by Jeanne Harley Guillemin and Lynda Lytle Holmstrom, 317 pp, $26, New York, Oxford University Press, 1986.
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This important book by nonphysicians looks into an area usually closed to the public. In the last decade, newborn intensive care has become the third-highest income producer in the United States. More than 10% of all infants born spend some time in a newborn intensive care unit (NICU); for a few, the stay lasts weeks or months.
This book analyzes the organization of these units and considers the viewpoint of both the professionals who work in the units and the institution of which the unit is a part. The role of the social workers and psychologists in newborn care is not neglected. The authors consider the infant patient both as an integral part of the organization and as an individual. The parents' needs are explored thoroughly. One chapter compares national and international methods of newborn intensive care. The book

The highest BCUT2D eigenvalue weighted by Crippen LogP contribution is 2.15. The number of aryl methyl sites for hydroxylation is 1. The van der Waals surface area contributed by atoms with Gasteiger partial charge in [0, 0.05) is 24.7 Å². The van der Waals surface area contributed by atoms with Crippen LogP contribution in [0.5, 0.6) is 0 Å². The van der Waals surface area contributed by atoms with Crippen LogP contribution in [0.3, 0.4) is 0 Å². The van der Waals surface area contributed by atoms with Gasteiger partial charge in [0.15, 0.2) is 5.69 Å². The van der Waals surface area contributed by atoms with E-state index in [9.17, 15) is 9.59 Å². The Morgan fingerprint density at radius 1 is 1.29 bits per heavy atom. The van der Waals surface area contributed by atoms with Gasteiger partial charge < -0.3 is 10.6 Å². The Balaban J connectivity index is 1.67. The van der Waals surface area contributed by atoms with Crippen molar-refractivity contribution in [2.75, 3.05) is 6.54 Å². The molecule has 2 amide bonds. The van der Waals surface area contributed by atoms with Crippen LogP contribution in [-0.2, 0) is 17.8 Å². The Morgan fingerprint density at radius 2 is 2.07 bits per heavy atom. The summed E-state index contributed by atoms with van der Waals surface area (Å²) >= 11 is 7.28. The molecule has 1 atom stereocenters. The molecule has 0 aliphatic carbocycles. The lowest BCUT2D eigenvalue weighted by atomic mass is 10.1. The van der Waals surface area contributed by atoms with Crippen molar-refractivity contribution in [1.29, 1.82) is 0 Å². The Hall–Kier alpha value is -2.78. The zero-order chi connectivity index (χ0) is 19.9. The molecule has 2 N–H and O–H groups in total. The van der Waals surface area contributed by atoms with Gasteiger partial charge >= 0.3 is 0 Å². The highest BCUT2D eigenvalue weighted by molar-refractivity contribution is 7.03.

Hodgman JE. Mixed Blessings: Intensive Care for Newborns. JAMA. 1987;257(18):2500. doi:10.1001/jama.1987.03390180118044